Close view of a Neanderthal face reconstruction

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Neanderthals' distinctive face shape explained

Study reveals how Neanderthal faces changed throughout their lives to develop their characteristic protruding shape. Compared to the rest of the human family tree, it turns out that we - Homo sapiens - are the unusual ones.

Neanderthals' upper jawbones continued growing forwards for years after they were born, explaining the distinctive protruding face shape of this extinct human species.

Unlike modern humans, whose faces remain flat as they grow, Neanderthals had cells in their upper jawbones that continued producing bone tissue throughout their teenage years.

Because other ancient humans and early relatives like the australopithecines (southern apes) had a similarly protruding face, our flatter faces are unique among human species and may have emerged only very recently. 

Devil's Tower Neanderthal skull fragments

The five Neanderthal child skull fragments found at Devil's Tower in Gibraltar in 1926


Devil's Tower specimen

The study, published in the journal Nature Communications today, focused on the upper jawbone of a Neanderthal child who was just under five years old at the time of death.

The fossil was found in 1926 alongside four other skull fragments from the same child at a site in Gibraltar called Devil's Tower, and is now part of the Museum's collection.

'The Devil's Tower child died close to five years of age and this difference in facial growth from modern humans was already apparent by then,' says Museum human origins expert Professor Chris Stringer, who was part of the international team of researchers studying the fossils.

'This research shows how fossils found 90 years ago can still provide crucial information on human evolution through new investigative techniques.'

Devil's Tower Neanderthal child face reconstruction

Reconstruction of the Devil's Tower Neanderthal child's face. By Guérin Nicolas (Own work) [CC BY-SA 3.0], via Wikimedia Commons.


Nature's nip and tuck

The different face shapes of apes, ancient humans and modern humans are in part a result of the ways skulls grow and develop after birth - a process known as bone remodelling.

In modern humans, this process sees bone tissue predominantly added to the upper parts of the face (the nose and forehead) and removed from the lower-middle area (especially the upper jawbone). This leaves us with a flatter face in adulthood.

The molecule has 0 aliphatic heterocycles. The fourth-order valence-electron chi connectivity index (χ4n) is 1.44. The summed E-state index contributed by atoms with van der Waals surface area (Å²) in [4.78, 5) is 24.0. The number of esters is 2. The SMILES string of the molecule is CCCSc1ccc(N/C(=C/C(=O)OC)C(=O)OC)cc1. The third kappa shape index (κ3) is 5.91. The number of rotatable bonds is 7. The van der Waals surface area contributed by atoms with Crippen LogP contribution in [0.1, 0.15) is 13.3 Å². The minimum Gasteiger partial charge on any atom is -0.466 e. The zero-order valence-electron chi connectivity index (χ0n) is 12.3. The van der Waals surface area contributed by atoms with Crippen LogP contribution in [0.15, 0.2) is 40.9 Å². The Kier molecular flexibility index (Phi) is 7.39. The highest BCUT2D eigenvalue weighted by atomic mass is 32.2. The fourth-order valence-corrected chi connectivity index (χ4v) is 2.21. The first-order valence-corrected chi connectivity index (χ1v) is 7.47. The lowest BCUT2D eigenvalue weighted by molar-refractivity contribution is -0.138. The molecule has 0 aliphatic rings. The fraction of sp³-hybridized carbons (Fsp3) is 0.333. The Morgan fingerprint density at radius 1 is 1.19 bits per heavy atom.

Using a scanning electron microscope, the researchers found that the Neanderthal child from Gibraltar had many active cells responsible for building bone tissue (osteoblasts) in the upper jawbone, but no active cells responsible for breaking bone tissue down (osteoclasts).

This implies that the characteristic protruding upper jaw of Neanderthals was the result of extensive bone remodelling after birth - the exact opposite of modern humans, where bone remodelling results in a less prominent upper jaw.

Scans showing cells for bone growth on the Sima de los Huesos hominins

Cellular analysis of the skulls of Neanderthals and the Sima de los Huesos hominins. Purple indicates the presence of cells for bone growth (deposition), and turquoise indicates cells for bone removal (resorption). © RS Lacruz, TG Bromage, P O'Higgins, JL Arsuaga, C Stringer, R Godinho, J Warshaw, I Martínez, A Gracia-Tellez, JM Bermúdez de Castro and E Carbonell


A recent twist

The team found similar results in other Neanderthal fossils, as well as in a group of approximately 430,000-year-old hominins from Sima de Los Huesos in Spain who are thought to be ancestors of Neanderthals.

Given that most known species of ancient hominin had a similarly protruding face, the flatter shape of modern humans must have emerged only recently in our evolutionary history.

The researchers say that pinning down exactly when, where and why this happened should be the focus of future work.

'Our study shows that the faces of Neanderthals and modern humans differed in key developmental processes, allowing us to understand how some Neanderthal traits came about,' says co-author Dr Rodrigo Lacruz of New York University.

'In a sense, the Neanderthals are not a developmental oddity - we are.'